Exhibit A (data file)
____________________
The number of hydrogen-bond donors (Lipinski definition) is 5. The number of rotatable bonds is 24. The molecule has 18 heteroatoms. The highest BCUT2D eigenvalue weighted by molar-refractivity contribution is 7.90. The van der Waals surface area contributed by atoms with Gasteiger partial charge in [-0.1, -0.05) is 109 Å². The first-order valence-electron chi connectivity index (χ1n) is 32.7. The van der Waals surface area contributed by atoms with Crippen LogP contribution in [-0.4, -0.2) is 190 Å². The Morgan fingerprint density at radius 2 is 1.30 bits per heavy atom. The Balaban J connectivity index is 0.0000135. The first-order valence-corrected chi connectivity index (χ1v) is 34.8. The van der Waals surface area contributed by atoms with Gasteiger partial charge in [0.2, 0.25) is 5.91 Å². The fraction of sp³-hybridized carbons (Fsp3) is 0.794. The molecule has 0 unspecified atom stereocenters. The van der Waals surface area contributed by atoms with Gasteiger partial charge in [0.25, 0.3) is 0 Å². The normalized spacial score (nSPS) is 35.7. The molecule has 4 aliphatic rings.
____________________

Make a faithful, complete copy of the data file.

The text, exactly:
The number of hydrogen-bond donors (Lipinski definition) is 5. The number of rotatable bonds is 24. The molecule has 18 heteroatoms. The highest BCUT2D eigenvalue weighted by molar-refractivity contribution is 7.90. The van der Waals surface area contributed by atoms with Gasteiger partial charge in [-0.1, -0.05) is 109 Å². The first-order valence-electron chi connectivity index (χ1n) is 32.7. The van der Waals surface area contributed by atoms with Crippen LogP contribution in [-0.4, -0.2) is 190 Å². The Morgan fingerprint density at radius 2 is 1.30 bits per heavy atom. The Balaban J connectivity index is 0.0000135. The first-order valence-corrected chi connectivity index (χ1v) is 34.8. The van der Waals surface area contributed by atoms with Gasteiger partial charge in [0.2, 0.25) is 5.91 Å². The fraction of sp³-hybridized carbons (Fsp3) is 0.794. The molecule has 0 unspecified atom stereocenters. The van der Waals surface area contributed by atoms with Gasteiger partial charge in [0.25, 0.3) is 0 Å². The normalized spacial score (nSPS) is 35.7. The molecule has 4 aliphatic rings.